Titica is one of Angola’s most popular Kuduro singers and received a 2012 Kora nomination for best female artist in Southern Africa. She is also a regular guest on state television, has performed for President Jose Eduardo dos Santos, and her catchy music pumps from speakers in taxis and nightclubs around the capital Luanda, and beyond.
Some achievement for any musician, but especially so for a transsexual in a predominantly Catholic country, where sexual minorities are discriminated against, same-sex relationships are not recognised by the constitution and homosexual intercourse is punishable by hard labour.
It is hard to imagine a transsexual achieving such success elsewhere on the continent, in say Uganda or Cameroon, where sexual minorities face extreme social stigma and where being gay is strictly taboo and can lead to a prison term or worse still a death sentence. But Portuguese-speaking Angola somehow bucks this continental trend, displaying a rare African tolerance for homosexuality, allowing space for provocative performers like Titica and her fellow Kudurista, the openly-gay Edy Sex.
A new soap opera called Windeck – produced by a son of President Jose Eduardo dos Santos, musician Coreon Du, and broadcast at prime time on state television – has a gay storyline; local media have carried reports of same-sex couples holding wedding parties (although the ceremonies were not officialised); and the colonial-era laws that outlaw ‘unnatural acts’ have never been applied to anyone’s knowledge. Some refer to Angola as being blessed with ‘Luso-Tropicalism’, an easy-going accept-all attitude engendered by the country’s deep cultural links with more liberal Portugal and Brazil, as well as decades of conflict that have taken away people’s abilities to be shocked.
But these rainbow-tinted glasses don’t tell the whole story.
Newspaper editorials in popular private publications have lambasted homosexuality as a ‘plague on civilization’, describing it as the ‘most worrying phenomena of modern times’ and something that is ‘abominable’ and ‘shameful’. And there is plenty of chat and sniggering on social networking sites too – even from people who are ‘politically liberal’ – and churches make no secret about offering healing for homosexuals to help ‘cure them of their condition’.
The Catholic Church’s Bishop’s Conference (CEAST) used a recent pastoral letter to call for respect for the traditional institution of marriage between man and woman. “Homosexuality is condemned by God because it kills the family,” the Bishops said, referring directly to Windeck as “imported cultural garbage”. Meanwhile, many parents have questioned the programme’s content and the decision to show it so early when young children are watching.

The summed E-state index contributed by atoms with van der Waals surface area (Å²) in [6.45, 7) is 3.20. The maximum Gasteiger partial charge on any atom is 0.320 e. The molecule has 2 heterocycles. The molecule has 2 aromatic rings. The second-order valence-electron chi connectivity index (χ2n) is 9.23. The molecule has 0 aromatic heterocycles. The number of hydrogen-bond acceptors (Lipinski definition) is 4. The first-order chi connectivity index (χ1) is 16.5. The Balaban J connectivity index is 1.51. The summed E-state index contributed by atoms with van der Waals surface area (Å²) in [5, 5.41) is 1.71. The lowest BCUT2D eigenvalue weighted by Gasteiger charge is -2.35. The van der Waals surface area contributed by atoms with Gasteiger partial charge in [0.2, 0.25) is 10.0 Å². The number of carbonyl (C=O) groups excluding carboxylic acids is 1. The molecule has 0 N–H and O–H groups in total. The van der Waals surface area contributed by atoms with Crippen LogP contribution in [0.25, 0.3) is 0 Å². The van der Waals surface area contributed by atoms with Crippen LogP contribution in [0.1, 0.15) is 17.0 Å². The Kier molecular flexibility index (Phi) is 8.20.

So while Titica – born Teca Miguel Garcia – and Edy Sex may have many fans, they also have many enemies, and they have both given interviews describing the verbal abuse and discrimination they have experienced since childhood. And there are no formal LGBT organisations in Angola to take on this homophobia – or confront the Church’s views – and no police records readily available to assess the extent of physical or verbal hate crimes towards gay, lesbian, bisexual and transsexual individuals.
In the past few years, some activism has emerged via civil society groups, which want more to be done to raise awareness about men who have sex with men (MSM) in relation to HIV transmission. Health workers say that many gay men in Angola take wives to keep up appearances but continue to have intercourse with other men, often unprotected. But because of the official blind-eye attitude towards homosexuality, the LGBT community is not specifically targeted by HIV prevention campaigns – despite the fact that MSM are believed to account for nearly 5 percent of Angolan infections.
In 2010, the global health charity, PSI, launched an HIV awareness campaign targeting high risks groups, including prostitutes and lorry drivers, but it was asked by the Angolan Ministry of Health to ‘hold back’ on the component aimed at the homosexual community.
However, in an interesting development, Titica and her management are currently in talks with the United Nations Programme on HIV/AIDS (UNAIDS) for the singer to become a goodwill ambassador for the agency. Should the Angolan government agree to Titica’s appointment, it would certainly help to propel the issue of sexual minorities and the discrimination they face – as well as the impact this has on HIV transmission – out of Angola’s ‘accepted’ shadows and, literally, onto centre stage.